14Virtual ImagesThe rays diverge from point P on the object (which is inside f ), are refracted by the lens, and still diverge after the lens. However, if the downstream rays are extrapolated backwards, these extrapolated rays converge to a virtual image at P’.In the case shown, the virtual image is upright and has a magnification greater than 1. The rays reaching the eye appear to be coming from the virtual image.
15Diverging LensesA lens that is thicker at the edges than at the center is called a diverging lens.Parallel incident rays, after passing through the lens, will diverge from a virtual focus point behind the lens, at the upstream focal point f.Incident rays converging toward the downstream focal point f become parallel after passing through the lens.Incident rays that pass through the center of the lens are not deflected.
16Diverging Lens Ray Tracing 1. Draw the lens.2. Draw the optical axis through the center of the lens, with the focal points f placed symmetrically on both sides.3. Represent the object with an upright arrow of height h at distance s.4. Draw the three “special” rays from the tip of the object arrow:(a) A ray from the arrow tip parallel to the axis => from left focus;(b) A ray from the arrow tip toward the right focus => parallel;(c) A ray from the arrow tip through the lens center => straight.5. Extrapolate these rays backwards until they converge.
17Ray Diagram for Converging Lens, p > f The image is realThe image is inverted
18Ray Diagram for Converging Lens, p < f The image is virtualThe image is upright
19Ray Diagram for Diverging Lens The image is virtualThe image is upright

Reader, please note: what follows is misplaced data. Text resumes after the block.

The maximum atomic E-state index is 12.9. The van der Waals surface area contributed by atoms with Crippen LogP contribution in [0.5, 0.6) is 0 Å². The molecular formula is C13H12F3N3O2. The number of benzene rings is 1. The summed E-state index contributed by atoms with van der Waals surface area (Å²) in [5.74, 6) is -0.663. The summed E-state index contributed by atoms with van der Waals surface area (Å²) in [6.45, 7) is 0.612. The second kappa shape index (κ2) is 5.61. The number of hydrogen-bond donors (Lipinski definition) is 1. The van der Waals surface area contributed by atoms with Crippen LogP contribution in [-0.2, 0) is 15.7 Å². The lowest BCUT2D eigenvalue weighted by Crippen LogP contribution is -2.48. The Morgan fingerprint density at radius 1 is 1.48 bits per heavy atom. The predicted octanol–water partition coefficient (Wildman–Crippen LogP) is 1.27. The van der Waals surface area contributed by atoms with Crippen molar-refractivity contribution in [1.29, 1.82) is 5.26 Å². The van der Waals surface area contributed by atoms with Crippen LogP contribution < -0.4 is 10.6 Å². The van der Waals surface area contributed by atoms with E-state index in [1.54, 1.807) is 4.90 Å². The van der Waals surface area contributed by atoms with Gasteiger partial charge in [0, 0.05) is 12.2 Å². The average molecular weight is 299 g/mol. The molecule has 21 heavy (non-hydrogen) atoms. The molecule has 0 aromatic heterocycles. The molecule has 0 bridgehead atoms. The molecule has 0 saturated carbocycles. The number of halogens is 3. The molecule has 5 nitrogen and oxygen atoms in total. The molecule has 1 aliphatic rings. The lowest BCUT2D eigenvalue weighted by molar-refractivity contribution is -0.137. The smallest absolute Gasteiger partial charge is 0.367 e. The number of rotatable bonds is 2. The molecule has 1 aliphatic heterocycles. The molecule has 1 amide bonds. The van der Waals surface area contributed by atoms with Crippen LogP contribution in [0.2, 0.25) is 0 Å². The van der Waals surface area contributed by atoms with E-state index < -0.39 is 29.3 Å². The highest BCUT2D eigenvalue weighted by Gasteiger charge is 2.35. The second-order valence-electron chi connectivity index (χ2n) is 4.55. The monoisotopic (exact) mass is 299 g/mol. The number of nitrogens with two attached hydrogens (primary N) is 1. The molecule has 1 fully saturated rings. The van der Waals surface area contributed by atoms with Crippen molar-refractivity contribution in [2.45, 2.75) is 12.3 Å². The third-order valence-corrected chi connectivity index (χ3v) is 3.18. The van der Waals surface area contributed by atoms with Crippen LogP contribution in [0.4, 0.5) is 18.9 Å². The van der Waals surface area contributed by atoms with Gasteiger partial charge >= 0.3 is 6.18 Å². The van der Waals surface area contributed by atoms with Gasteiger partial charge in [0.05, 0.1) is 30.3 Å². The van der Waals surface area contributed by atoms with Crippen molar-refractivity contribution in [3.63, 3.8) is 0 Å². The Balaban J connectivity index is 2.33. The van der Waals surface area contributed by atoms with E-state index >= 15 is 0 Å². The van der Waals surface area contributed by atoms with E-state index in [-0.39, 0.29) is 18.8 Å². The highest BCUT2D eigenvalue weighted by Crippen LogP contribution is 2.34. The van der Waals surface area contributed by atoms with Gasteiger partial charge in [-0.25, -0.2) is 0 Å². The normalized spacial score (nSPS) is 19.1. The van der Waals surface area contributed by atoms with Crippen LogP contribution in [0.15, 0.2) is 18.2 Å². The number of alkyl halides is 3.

21Lens Equation, cont.The equation can be used for both converging and diverging lensesA converging lens has a positive focal lengthA diverging lens has a negative focal length
22Sign Conventions for Thin Lens QuantityPositive WhenNegative WhenObject location (p)Object is in front ofthe lensObject is in back ofImage location (q)Image is in back ofImage is in front of thelensImage height (h’)Image is uprightImage is invertedR1 and R2Center of curvature isin back of the lensin front of the lensFocal length (f )Converging lensDiverging lens
23The Thin Lens Equation Sign Conventions: do is positive for real objects (from which light diverges)do is negative for virtual objects (toward which light converges)di is positive for real images (on the opposite side of the lens from the object)di is negative for virtual images (same side as object)f is positive for converging (convex) lensesf is negative for diverging (concave) lensesm is positive for upright imagesm is negative for inverted images
24Example 1An object is placed 20 cm in front of a converging lens of focal length 10 cm. Where is the image? Is it upright or inverted? Real or virtual? What is the magnification of the image?do = 20 cmf = 10 cmReal image
25Example 2An object is placed 5 cm in front of a converging lens of focal length 10 cm. Where is the image? Is it upright or inverted? Real or virtual? What is the magnification of the image?do = 5 cmf = 10 cmVirtual image
26Example 3An object is placed 8 cm in front of a diverging lens of focal length 2.67 cm. Where is the image? Is it upright or inverted? Real or virtual? What is the magnification of the image?do = 8 cmf = cmVirtual
27Combinations of Thin Lenses The key point to remember is that the image produced by one lens serves as the object for the next lens.The total magnification of a compound lens system is the product of the individual magnification factors:mtotal=m1 m2 m3….
28Example 4(a)Determine the distance from lens 1 to the final image for the system shown in the figure.(b) What is the magnification of this image?When you have twolenses, the imageof the first lens isthe object for thesecond lens.